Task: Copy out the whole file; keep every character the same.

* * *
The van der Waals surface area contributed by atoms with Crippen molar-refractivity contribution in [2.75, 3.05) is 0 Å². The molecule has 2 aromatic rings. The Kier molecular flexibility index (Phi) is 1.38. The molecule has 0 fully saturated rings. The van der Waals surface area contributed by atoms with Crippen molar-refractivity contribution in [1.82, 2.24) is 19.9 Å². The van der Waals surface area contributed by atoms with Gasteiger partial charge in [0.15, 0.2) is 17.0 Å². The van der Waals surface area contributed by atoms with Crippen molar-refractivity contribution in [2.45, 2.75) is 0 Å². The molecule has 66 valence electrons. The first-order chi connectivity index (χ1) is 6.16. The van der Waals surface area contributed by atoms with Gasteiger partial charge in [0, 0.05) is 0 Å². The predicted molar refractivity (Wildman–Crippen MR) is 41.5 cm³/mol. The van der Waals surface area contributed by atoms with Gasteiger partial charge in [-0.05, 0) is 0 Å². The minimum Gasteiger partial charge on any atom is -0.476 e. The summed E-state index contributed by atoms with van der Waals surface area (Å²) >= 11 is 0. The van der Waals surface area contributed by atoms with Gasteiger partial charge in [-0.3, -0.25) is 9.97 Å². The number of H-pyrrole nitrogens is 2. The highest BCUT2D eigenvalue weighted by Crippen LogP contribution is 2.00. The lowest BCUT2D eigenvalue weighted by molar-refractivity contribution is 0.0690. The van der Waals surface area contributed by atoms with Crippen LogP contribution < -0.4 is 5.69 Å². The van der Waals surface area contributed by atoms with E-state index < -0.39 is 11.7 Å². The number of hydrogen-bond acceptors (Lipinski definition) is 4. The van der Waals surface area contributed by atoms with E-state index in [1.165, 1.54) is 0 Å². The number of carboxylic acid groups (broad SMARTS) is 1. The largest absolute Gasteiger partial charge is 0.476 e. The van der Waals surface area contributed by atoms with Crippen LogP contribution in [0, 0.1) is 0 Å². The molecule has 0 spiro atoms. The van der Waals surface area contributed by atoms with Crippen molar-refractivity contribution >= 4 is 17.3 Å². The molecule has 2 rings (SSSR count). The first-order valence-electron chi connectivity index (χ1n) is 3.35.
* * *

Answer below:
The van der Waals surface area contributed by atoms with Crippen molar-refractivity contribution in [2.75, 3.05) is 0 Å². The molecule has 2 aromatic rings. The Kier molecular flexibility index (Phi) is 1.38. The molecule has 0 fully saturated rings. The van der Waals surface area contributed by atoms with Crippen molar-refractivity contribution in [1.82, 2.24) is 19.9 Å². The van der Waals surface area contributed by atoms with Gasteiger partial charge in [0.15, 0.2) is 17.0 Å². The van der Waals surface area contributed by atoms with Crippen molar-refractivity contribution in [2.45, 2.75) is 0 Å². The molecule has 66 valence electrons. The first-order chi connectivity index (χ1) is 6.16. The van der Waals surface area contributed by atoms with Gasteiger partial charge in [0, 0.05) is 0 Å². The predicted molar refractivity (Wildman–Crippen MR) is 41.5 cm³/mol. The van der Waals surface area contributed by atoms with Gasteiger partial charge in [-0.05, 0) is 0 Å². The minimum Gasteiger partial charge on any atom is -0.476 e. The summed E-state index contributed by atoms with van der Waals surface area (Å²) >= 11 is 0. The van der Waals surface area contributed by atoms with Gasteiger partial charge in [-0.3, -0.25) is 9.97 Å². The number of H-pyrrole nitrogens is 2. The highest BCUT2D eigenvalue weighted by Crippen LogP contribution is 2.00. The lowest BCUT2D eigenvalue weighted by molar-refractivity contribution is 0.0690. The van der Waals surface area contributed by atoms with Crippen LogP contribution < -0.4 is 5.69 Å². The van der Waals surface area contributed by atoms with E-state index < -0.39 is 11.7 Å². The number of hydrogen-bond acceptors (Lipinski definition) is 4. The van der Waals surface area contributed by atoms with E-state index in [1.165, 1.54) is 0 Å². The number of carboxylic acid groups (broad SMARTS) is 1. The largest absolute Gasteiger partial charge is 0.476 e. The van der Waals surface area contributed by atoms with Crippen LogP contribution in [0, 0.1) is 0 Å². The molecule has 0 spiro atoms. The van der Waals surface area contributed by atoms with Crippen molar-refractivity contribution >= 4 is 17.3 Å². The molecule has 2 rings (SSSR count). The first-order valence-electron chi connectivity index (χ1n) is 3.35.